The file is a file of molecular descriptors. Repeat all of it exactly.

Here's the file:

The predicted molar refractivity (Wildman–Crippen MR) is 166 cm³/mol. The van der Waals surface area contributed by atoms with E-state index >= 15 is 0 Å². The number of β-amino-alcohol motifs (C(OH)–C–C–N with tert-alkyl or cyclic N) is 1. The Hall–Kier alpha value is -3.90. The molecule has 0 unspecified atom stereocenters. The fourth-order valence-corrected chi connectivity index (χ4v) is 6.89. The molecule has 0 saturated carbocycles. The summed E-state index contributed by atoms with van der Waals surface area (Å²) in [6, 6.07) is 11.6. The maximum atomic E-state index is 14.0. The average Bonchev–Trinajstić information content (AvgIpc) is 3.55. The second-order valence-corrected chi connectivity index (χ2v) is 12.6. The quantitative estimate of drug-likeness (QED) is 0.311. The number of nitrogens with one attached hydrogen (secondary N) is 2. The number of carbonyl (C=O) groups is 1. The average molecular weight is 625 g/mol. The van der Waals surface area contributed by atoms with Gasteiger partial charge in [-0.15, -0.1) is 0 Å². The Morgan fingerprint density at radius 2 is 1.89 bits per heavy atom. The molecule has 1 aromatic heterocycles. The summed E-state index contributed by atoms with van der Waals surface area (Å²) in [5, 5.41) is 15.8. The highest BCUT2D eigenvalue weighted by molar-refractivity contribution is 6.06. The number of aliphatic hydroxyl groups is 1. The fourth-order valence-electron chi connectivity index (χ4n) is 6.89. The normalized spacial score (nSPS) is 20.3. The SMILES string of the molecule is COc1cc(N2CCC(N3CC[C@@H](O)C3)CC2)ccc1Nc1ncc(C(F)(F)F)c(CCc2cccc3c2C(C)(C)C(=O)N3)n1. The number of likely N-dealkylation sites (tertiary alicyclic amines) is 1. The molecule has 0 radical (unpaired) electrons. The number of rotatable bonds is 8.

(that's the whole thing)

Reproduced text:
The predicted molar refractivity (Wildman–Crippen MR) is 166 cm³/mol. The van der Waals surface area contributed by atoms with E-state index >= 15 is 0 Å². The number of β-amino-alcohol motifs (C(OH)–C–C–N with tert-alkyl or cyclic N) is 1. The Hall–Kier alpha value is -3.90. The molecule has 0 unspecified atom stereocenters. The fourth-order valence-corrected chi connectivity index (χ4v) is 6.89. The molecule has 0 saturated carbocycles. The summed E-state index contributed by atoms with van der Waals surface area (Å²) in [6, 6.07) is 11.6. The maximum atomic E-state index is 14.0. The average Bonchev–Trinajstić information content (AvgIpc) is 3.55. The second-order valence-corrected chi connectivity index (χ2v) is 12.6. The quantitative estimate of drug-likeness (QED) is 0.311. The number of nitrogens with one attached hydrogen (secondary N) is 2. The number of carbonyl (C=O) groups is 1. The average molecular weight is 625 g/mol. The van der Waals surface area contributed by atoms with Gasteiger partial charge in [-0.15, -0.1) is 0 Å². The Morgan fingerprint density at radius 2 is 1.89 bits per heavy atom. The molecule has 1 aromatic heterocycles. The summed E-state index contributed by atoms with van der Waals surface area (Å²) in [5, 5.41) is 15.8. The highest BCUT2D eigenvalue weighted by molar-refractivity contribution is 6.06. The number of aliphatic hydroxyl groups is 1. The fourth-order valence-electron chi connectivity index (χ4n) is 6.89. The normalized spacial score (nSPS) is 20.3. The SMILES string of the molecule is COc1cc(N2CCC(N3CC[C@@H](O)C3)CC2)ccc1Nc1ncc(C(F)(F)F)c(CCc2cccc3c2C(C)(C)C(=O)N3)n1. The number of likely N-dealkylation sites (tertiary alicyclic amines) is 1. The molecule has 0 radical (unpaired) electrons. The number of rotatable bonds is 8.